Astrophysicist Hugh Ross (2018, p. 28) has indicated that all Big Bang theories share “(1) a transcendent cosmic beginning that occurred a finite time ago; (2) a continuous, universal cosmic expansion; and (3) a cosmic cooling from an extremely hot initial state.”

Interestingly, we have Biblical support for each of these points. In other words, centuries before 1925 when the Big Bang was promoted by Abbe George Lemaitre, Job, Moses, David, Isaiah, John, Zechariah, Paul and other Biblical authors noted the creation and expansion of the universe. Hugh Ross (2018) identified the verses as follows:

A transcendent cosmic beginning that began a finite time ago

Genesis 1:1 “In the beginning, God created the heavens and the earth.”

Isaiah 45:18 “For this is what the LORD says – he who created the heavens, he is God.”

Proverbs 8:22 “The LORD brought me forth as the first of his works, before his deeds of old; I was formed long ages ago, at the very beginning, when the world came to be.”

Titus 1:2 “…in the hope of eternal life, which God, who does not lie, promised before the beginning of time…”

John 1:1 “In the beginning was the Word, and the Word was with God, and the Word was God. He was with God in the beginning. Through him all things were made; without him nothing was made that has been made.”

John 17:24 “Father, I want those you have given me to be with me where I am, and to see my glory, the glory you have given me because you loved me before the creation of the world.”

Colossians 1:15-16 “The Son is the image of the invisible God, the firstborn over all creation. For in him all things were created: things in heaven and on earth, visible and invisible, whether thrones or powers or rulers or authorities; all things have been created through him and for him.”

 1 Peter 1:20 “He was chosen before the creation of the world, but was revealed in these last times for your sake.”

2  Timothy 1:9 “He has saved us and called us to a holy life—not because of anything we have done but because of his own purpose and grace. This grace was given us in Christ Jesus before the beginning of time…”

A continuous, universal cosmic expansion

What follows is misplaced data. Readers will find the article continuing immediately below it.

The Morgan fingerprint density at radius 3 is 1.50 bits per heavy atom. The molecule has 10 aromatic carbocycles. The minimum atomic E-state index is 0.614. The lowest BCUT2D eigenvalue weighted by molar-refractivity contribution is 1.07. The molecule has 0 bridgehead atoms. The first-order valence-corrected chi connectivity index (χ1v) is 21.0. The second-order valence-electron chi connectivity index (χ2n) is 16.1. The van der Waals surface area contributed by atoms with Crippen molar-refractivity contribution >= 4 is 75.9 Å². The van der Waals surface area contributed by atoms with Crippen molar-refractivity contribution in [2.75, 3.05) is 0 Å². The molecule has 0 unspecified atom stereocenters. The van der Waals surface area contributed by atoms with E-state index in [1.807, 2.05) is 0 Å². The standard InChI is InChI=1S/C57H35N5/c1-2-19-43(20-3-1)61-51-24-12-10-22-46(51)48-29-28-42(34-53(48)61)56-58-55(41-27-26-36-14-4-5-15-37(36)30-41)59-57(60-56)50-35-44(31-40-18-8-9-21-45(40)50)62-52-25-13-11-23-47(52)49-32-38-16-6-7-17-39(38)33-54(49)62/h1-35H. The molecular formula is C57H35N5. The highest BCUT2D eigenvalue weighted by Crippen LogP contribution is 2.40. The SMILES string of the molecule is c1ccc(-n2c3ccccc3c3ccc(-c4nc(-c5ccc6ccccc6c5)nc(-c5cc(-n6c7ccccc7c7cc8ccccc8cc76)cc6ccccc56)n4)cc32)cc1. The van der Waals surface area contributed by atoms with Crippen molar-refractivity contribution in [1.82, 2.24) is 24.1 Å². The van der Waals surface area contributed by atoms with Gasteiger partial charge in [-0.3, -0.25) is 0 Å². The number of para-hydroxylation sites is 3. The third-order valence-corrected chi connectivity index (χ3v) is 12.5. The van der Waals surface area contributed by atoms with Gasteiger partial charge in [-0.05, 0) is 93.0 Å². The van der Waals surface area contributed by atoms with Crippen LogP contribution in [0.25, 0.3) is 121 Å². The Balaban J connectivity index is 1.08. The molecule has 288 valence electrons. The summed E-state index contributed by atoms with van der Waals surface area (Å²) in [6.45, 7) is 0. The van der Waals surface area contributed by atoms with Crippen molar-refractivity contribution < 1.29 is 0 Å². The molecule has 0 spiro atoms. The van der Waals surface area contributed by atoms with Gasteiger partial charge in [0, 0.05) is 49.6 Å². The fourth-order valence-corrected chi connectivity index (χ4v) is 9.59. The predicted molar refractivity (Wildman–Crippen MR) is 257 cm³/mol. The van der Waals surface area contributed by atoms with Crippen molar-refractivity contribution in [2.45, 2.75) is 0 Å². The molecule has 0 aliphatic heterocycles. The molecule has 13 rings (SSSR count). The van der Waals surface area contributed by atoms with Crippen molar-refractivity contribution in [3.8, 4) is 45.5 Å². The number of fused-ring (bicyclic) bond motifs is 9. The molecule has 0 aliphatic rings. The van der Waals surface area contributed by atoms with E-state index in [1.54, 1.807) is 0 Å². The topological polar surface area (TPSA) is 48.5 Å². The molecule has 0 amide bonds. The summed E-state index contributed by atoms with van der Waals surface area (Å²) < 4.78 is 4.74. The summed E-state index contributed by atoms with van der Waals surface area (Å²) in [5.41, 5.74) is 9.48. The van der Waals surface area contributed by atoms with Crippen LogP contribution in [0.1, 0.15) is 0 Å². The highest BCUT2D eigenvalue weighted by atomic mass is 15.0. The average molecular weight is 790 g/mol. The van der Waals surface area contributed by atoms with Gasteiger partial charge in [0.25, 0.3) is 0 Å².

Job 9:8 “He alone stretches out the heavens.”

Psalm 104:2 “The LORD wraps himself in light as with a garment; he stretches out the heavens like a tent.

Isaiah 42:5 “This is what God the LORD says – the Creator of the heavens, who stretches them out.”

Zechariah 12:1 “The LORD, who stretches out the heavens, who lays the foundations of the earth, and who forms the human spirit within a person…”

Please note that the word often chosen in the Old Testament to describe the expansion of the heavens is “raqa,” which translates as stretching or spreading out.

A cosmic cooling (and progressive decay) from an extremely hot initial state

Romans 8:20 “For the creation was subjected to frustration, not by its own choice, but by the will of the one who subjected it, in hope that the creation itself will be liberated from its bondage to decay and brought into the freedom and glory of the children of God. We know that the whole creation has been groaning as in the pains of childbirth right up to the present time.”

Revelation 21:1 “Then I saw ‘a new heaven and a new earth,’ for the first earth had passed away.”

In summary, the Bible offers solid support for the creation of the universe, distinguishing it from other religious texts. Furthermore, only the Christian Lord is both immanent (within this universe) and transcendent. This point distinguishes Christianity from other religions, such as Hinduism and Islam. According to Hinduism, the gods are created and within this universe (immanent). According to Islam, Allah is transcendent as he doesn’t interact with people in this world. The book of nature and our cosmology support the Christian Lord.

So when atheists and agnostics say that there are 3,000 gods and since we believe in only one God we’re “atheists” to 2,999 others, we should explain their faulty logic. Not only are they elevating 2,999 other gods to the level of the Christian Lord (ignoring that the others have start dates), they’re failing to see they’re breaking the laws of noncontradiction. To be an atheist is to believe no God exists. To be a Christian is to believe God exists. Accordingly, one who says she believes in God cannot also be atheistic.

Psalm 19:1-6 “The heavens declare the glory of God; the skies proclaim the work of His hands. Day after day they pour forth speech; night after night they reveal knowledge. They have no speech, they use no words; no sound is heard from them. Yet their voice goes out to all the earth; their words to the ends of the world. In the heavens God has pitched a tent for the sun. It is like a bridegroom coming out of his chamber, like a champion rejoicing to run his course. It rises at one end of the heavens and makes its circuit to the other; nothing is deprived of its warmth.

References

Craig, W.L. (2011). Is scientism self-refuting? Accessed at: http://www.reasonablefaith.org/is-scientism-self-refuting

Overbye, D. (1998). A famous Einstein “fudge” returns to haunt cosmology. The New York Times. May 26.